A party to a Mediation cannot be forced to accept an outcome. Unlike an Adjudicator, Arbitrator or a Judge or other Tribunal, the mediator is not a decision-maker. The Mediator's role is, rather, to assist the parties in reaching a settlement of their differences.
When the parties have agreed to submit a dispute to Mediation, they are free to abandon the process, at any time after the first meeting, if they find that its continuation does not meet their interests provided the party gives the Mediator the benefit of an agreed 'cooling off' period with them before terminating the process.
Anecdotal evidence, from practitioners and service providers, universally, in this area, would suggest that parties usually participate positively in Mediations once they begin.
If they decide to proceed with the Mediation, the parties have a hand in how the process should be conducted with the mediator.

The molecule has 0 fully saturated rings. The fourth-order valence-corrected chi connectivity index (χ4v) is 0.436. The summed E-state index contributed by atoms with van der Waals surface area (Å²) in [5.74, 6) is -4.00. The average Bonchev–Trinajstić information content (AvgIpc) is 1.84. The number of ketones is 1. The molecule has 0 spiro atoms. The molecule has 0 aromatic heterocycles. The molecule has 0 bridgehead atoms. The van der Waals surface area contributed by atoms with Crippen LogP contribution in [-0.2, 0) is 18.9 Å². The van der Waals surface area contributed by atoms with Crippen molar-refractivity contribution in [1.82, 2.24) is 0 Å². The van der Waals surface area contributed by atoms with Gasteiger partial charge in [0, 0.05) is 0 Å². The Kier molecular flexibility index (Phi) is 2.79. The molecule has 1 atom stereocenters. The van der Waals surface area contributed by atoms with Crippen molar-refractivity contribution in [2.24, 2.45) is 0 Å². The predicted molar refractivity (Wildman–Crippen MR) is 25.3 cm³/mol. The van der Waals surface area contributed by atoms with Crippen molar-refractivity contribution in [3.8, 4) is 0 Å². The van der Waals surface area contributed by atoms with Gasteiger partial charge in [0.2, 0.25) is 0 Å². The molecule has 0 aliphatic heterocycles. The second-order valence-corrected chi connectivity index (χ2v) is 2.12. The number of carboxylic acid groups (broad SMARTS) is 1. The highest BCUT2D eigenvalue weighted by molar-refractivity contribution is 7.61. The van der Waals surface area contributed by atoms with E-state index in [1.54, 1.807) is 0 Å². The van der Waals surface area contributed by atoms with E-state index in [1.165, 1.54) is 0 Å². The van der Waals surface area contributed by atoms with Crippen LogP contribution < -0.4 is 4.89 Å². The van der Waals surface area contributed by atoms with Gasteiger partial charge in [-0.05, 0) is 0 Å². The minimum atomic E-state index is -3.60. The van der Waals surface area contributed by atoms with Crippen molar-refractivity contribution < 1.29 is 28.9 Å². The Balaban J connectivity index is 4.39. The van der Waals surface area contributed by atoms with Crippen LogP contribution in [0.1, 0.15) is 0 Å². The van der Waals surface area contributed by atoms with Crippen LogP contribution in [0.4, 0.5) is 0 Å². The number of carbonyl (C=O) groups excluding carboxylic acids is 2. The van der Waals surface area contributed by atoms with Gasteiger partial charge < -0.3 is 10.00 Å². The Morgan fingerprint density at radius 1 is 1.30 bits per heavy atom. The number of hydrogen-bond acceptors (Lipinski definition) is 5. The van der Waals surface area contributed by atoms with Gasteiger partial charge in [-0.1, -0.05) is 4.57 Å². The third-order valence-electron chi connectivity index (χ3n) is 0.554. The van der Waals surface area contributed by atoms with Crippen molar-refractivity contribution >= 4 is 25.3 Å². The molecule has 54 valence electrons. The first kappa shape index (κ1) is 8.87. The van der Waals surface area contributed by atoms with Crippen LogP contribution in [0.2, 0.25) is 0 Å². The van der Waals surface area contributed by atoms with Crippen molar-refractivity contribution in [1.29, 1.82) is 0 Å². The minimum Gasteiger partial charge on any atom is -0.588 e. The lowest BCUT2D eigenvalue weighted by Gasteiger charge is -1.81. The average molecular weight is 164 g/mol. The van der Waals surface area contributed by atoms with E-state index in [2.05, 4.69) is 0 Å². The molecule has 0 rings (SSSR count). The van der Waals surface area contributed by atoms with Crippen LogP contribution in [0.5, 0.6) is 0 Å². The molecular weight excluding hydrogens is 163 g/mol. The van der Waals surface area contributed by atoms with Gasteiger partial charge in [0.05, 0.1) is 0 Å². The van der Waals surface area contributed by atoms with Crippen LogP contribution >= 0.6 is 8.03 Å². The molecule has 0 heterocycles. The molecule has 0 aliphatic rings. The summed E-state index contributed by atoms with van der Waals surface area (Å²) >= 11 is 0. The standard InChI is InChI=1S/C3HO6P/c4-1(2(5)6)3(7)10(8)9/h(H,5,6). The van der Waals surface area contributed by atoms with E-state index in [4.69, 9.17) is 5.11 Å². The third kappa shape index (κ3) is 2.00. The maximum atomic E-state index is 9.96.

In the ordinary course, both the outcome of a Mediation and its existence are confidential. The existence, however, of Mediations which are part of a Court - annexed Mediation Scheme or are prescribed by a Court or legislation will be known to have taken place.
Mediation's privacy and confidentiality allows the parties to negotiate more freely and productively without fear of publicity.
When the parties have regard to their interests and engage in dialogue, Mediation often results in a settlement that creates more value than would have been created if the underlying dispute had not occurred.
Because Mediation is non-adversarial in style and confidential, it involves minimal risk for the parties and generates significant benefits. Many who have used Mediation say that, even when a settlement is not achieved Mediation contributes benefits in that it causes the parties not only to define the facts and issues of the dispute but to put a mirror up to their own assertions, thus assisting in preparing the ground for subsequent Arbitration or Court Proceedings in a more realistic light.